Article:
The patenting of software-related inventions is on the increase, especially in the United States. Mathematical formulas and algorithms, though, are still sacrosanct. Only under special conditions may algorithms qualify as statutory matter: if they are not solely a mathematical exercise, but if they are somehow linked with physical reality. In this article, it is argued that blanket acceptance is to be preferred, Moreover, the best results are obtained if formulas and algorithms are only protected in combination with a proof that supports them. This argument is developed by conducting a thought experiment. After describing the development of algebra from the 16th century up to the 20th (in particular, the solution of the cubic equation), the Likely effects on the development of mathematics as a science are analyzed in the context of postulating a patent regime that would actually have been in force protecting mathematical inventions. (C) 2000 Elsevier Science Inc. All rights reserved.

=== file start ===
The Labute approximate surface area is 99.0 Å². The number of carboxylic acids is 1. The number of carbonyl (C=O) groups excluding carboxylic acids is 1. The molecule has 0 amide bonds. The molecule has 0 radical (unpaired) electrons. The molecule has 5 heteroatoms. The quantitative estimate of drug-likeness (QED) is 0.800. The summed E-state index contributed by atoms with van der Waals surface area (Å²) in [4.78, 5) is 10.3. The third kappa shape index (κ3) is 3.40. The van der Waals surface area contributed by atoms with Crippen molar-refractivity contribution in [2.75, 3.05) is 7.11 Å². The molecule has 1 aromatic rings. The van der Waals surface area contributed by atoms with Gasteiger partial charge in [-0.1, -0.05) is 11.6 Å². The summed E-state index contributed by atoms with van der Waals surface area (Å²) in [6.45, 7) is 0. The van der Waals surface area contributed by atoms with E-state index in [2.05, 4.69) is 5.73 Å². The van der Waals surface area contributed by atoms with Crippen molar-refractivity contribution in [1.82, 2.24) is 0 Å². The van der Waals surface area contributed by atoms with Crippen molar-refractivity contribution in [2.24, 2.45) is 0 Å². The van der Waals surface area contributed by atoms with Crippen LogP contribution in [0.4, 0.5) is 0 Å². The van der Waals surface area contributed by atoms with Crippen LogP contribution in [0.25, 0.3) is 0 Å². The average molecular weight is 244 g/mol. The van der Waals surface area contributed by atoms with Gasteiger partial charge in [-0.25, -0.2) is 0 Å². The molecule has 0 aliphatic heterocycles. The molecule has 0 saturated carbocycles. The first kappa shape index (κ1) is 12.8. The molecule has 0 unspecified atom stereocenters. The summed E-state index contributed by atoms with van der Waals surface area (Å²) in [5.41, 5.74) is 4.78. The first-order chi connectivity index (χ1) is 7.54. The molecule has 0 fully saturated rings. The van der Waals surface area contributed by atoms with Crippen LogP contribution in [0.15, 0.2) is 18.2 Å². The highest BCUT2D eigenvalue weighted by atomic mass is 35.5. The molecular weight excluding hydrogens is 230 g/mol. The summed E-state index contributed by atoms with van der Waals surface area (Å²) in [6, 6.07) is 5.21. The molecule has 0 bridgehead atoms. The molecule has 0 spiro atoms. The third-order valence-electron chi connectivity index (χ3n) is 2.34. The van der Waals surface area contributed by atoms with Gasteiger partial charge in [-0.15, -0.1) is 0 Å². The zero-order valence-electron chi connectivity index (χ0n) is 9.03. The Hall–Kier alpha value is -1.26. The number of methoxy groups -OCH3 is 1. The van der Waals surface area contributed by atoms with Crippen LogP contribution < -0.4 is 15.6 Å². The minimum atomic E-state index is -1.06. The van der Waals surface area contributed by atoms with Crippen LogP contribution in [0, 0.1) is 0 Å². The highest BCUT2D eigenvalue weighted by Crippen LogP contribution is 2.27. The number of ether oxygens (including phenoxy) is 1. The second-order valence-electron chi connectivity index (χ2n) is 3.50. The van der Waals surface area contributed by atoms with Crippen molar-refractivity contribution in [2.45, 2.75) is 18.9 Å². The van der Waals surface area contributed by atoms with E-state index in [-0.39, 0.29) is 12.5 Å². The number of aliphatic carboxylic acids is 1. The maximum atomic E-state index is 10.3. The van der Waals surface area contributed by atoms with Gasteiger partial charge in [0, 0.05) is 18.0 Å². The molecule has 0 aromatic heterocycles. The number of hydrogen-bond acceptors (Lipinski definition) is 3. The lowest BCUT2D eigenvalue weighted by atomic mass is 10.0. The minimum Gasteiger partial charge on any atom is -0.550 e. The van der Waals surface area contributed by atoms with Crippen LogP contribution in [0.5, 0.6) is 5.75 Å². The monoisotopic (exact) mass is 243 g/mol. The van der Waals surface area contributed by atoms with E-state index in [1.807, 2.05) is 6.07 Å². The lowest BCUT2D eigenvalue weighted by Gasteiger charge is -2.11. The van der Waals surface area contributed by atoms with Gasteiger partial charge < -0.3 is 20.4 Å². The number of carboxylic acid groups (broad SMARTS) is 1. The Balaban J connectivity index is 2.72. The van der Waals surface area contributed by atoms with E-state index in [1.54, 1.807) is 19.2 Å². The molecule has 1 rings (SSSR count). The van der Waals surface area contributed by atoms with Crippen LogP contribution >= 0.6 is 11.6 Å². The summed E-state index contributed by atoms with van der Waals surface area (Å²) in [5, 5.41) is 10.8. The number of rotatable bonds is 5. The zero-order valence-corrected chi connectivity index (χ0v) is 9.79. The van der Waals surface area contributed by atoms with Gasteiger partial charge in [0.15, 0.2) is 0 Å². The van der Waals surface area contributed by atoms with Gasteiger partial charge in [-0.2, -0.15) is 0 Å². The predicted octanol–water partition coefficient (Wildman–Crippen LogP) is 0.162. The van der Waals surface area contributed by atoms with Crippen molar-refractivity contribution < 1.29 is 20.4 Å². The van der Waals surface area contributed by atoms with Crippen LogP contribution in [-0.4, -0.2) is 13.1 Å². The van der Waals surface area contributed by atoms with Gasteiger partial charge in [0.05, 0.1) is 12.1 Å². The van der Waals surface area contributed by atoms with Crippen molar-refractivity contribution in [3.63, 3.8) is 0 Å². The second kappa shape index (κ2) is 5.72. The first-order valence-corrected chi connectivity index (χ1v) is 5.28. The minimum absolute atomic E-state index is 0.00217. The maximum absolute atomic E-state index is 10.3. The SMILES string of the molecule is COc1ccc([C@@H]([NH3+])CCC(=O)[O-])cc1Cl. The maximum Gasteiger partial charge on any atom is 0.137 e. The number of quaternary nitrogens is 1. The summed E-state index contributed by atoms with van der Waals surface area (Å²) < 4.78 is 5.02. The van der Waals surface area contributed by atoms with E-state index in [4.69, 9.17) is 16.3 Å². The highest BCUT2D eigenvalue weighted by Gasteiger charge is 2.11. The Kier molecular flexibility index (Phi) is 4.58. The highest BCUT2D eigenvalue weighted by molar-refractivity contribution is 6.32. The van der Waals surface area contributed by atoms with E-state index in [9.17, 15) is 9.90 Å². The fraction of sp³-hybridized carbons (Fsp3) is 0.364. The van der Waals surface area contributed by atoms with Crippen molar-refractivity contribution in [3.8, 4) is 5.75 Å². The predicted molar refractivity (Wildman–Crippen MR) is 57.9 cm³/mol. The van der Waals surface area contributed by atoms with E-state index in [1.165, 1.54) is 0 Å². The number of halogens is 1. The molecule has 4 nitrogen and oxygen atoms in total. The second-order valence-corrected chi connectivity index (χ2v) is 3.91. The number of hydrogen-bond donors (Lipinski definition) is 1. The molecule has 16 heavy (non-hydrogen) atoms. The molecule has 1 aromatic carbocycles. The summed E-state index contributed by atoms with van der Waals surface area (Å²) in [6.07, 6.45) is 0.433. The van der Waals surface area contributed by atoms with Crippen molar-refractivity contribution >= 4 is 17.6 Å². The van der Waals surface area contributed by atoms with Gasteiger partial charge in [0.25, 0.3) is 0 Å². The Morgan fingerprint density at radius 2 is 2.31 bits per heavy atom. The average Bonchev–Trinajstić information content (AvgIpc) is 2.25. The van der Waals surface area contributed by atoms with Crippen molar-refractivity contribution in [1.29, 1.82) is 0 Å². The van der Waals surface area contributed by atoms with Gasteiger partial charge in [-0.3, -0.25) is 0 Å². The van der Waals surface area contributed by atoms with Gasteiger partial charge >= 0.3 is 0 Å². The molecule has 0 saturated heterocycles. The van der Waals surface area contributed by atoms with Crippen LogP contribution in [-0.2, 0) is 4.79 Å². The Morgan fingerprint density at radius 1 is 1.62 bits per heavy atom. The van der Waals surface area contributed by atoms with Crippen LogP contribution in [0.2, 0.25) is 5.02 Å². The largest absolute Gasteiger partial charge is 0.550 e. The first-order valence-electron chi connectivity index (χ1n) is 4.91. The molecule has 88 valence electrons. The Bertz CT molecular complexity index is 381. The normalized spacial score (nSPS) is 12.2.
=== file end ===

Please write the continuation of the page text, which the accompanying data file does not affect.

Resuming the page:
|Number of pages||18|
|Journal||International Review of Law and Economics|
|Publication status||Published - Jun-2000|